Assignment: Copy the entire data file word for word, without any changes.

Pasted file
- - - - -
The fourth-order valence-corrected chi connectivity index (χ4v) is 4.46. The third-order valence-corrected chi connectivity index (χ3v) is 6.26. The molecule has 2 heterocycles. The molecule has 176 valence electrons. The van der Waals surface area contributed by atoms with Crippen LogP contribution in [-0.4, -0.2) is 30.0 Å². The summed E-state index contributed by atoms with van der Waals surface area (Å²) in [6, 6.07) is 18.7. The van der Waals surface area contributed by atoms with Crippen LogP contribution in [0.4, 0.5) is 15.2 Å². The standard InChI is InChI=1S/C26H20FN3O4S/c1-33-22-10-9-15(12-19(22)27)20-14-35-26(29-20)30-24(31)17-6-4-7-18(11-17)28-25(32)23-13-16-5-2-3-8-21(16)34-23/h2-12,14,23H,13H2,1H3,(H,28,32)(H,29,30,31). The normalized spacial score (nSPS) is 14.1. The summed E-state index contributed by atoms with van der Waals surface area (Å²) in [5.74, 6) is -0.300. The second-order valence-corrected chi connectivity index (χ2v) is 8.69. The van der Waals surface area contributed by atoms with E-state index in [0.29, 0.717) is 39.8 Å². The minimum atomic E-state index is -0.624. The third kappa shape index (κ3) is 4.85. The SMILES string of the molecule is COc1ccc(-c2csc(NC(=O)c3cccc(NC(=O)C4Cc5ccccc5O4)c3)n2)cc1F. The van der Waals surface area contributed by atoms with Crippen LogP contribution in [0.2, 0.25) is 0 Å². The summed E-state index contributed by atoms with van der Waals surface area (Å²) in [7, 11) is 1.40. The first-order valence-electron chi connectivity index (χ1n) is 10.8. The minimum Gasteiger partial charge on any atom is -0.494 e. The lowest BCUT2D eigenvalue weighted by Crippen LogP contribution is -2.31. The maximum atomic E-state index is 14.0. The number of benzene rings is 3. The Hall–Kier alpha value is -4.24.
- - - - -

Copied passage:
The fourth-order valence-corrected chi connectivity index (χ4v) is 4.46. The third-order valence-corrected chi connectivity index (χ3v) is 6.26. The molecule has 2 heterocycles. The molecule has 176 valence electrons. The van der Waals surface area contributed by atoms with Crippen LogP contribution in [-0.4, -0.2) is 30.0 Å². The summed E-state index contributed by atoms with van der Waals surface area (Å²) in [6, 6.07) is 18.7. The van der Waals surface area contributed by atoms with Crippen LogP contribution in [0.4, 0.5) is 15.2 Å². The standard InChI is InChI=1S/C26H20FN3O4S/c1-33-22-10-9-15(12-19(22)27)20-14-35-26(29-20)30-24(31)17-6-4-7-18(11-17)28-25(32)23-13-16-5-2-3-8-21(16)34-23/h2-12,14,23H,13H2,1H3,(H,28,32)(H,29,30,31). The normalized spacial score (nSPS) is 14.1. The summed E-state index contributed by atoms with van der Waals surface area (Å²) in [5.74, 6) is -0.300. The second-order valence-corrected chi connectivity index (χ2v) is 8.69. The van der Waals surface area contributed by atoms with E-state index in [0.29, 0.717) is 39.8 Å². The minimum atomic E-state index is -0.624. The third kappa shape index (κ3) is 4.85. The SMILES string of the molecule is COc1ccc(-c2csc(NC(=O)c3cccc(NC(=O)C4Cc5ccccc5O4)c3)n2)cc1F. The van der Waals surface area contributed by atoms with Crippen LogP contribution in [0.2, 0.25) is 0 Å². The summed E-state index contributed by atoms with van der Waals surface area (Å²) in [7, 11) is 1.40. The first-order valence-electron chi connectivity index (χ1n) is 10.8. The minimum Gasteiger partial charge on any atom is -0.494 e. The lowest BCUT2D eigenvalue weighted by Crippen LogP contribution is -2.31. The maximum atomic E-state index is 14.0. The number of benzene rings is 3. The Hall–Kier alpha value is -4.24.